hundred victories in this glorious warfare.
With his example of half a century's active service in this holy cause, and his still faithful adherence to it, through evil as well as good report, and in the face of opposition as bitter as sectarian bigotry can stir up. Persecution cannot bow the head, which seventy winters could not blanch, nor the terrors of excommunication chill the heart, in which age could not freeze the kindly flow of warm philanthropy.’
I think it was not long after this excursion that his sister Sarah came from Maryland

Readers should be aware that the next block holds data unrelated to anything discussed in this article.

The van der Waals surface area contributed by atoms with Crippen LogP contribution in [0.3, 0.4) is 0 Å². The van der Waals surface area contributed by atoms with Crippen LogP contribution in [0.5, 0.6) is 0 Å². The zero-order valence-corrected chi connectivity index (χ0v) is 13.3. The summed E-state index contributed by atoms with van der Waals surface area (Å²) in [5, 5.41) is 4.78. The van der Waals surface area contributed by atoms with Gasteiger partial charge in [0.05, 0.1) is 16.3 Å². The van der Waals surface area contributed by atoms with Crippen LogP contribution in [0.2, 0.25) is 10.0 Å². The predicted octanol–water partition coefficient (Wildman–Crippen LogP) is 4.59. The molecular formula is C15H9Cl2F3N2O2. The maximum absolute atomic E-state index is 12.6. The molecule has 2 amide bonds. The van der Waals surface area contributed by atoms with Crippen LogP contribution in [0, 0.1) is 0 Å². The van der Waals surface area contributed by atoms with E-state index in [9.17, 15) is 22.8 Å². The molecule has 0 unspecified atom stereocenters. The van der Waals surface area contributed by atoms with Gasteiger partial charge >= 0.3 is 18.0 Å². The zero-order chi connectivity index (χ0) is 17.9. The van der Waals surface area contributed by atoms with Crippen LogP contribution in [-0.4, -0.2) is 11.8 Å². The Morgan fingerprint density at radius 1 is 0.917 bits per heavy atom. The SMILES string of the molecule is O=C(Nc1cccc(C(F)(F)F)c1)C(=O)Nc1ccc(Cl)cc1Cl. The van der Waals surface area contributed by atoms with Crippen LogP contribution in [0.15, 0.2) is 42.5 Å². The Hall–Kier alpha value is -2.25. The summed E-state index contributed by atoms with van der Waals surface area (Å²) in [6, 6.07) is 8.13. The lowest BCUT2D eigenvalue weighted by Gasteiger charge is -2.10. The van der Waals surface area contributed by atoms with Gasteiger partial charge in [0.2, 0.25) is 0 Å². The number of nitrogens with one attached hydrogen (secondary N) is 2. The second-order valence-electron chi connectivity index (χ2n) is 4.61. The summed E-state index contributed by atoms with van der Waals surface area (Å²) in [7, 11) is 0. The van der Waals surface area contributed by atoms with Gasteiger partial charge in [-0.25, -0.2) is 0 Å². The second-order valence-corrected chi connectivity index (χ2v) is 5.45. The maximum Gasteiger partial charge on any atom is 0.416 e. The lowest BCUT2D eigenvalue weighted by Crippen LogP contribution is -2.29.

to visit him. She was a pleasant, sensible matron, much respected by all who knew her. I noted down at the time several anecdotes of childhood and youth, which bubbled up in the course of conversations between her and her brother.
In her character the hereditary trait of benevolence was manifested in a form somewhat different from his. She had no children of her own, but she brought up, on her husband's farm, nineteen poor boys and girls, and gave most of them a trade.
Nearly all of them turned out well.
In the winters of 1842 and 1843, Friend Hopper
complied with urgent invitations to visit the Anti-Slavery Fair
, in Boston
; and seldom has a warmer welcome been given to any man. As soon as he appeared in Amory Hall, he was always surrounded by a circle of lively girls attracted by his frank manners, his thousand little pleasantries, and his keen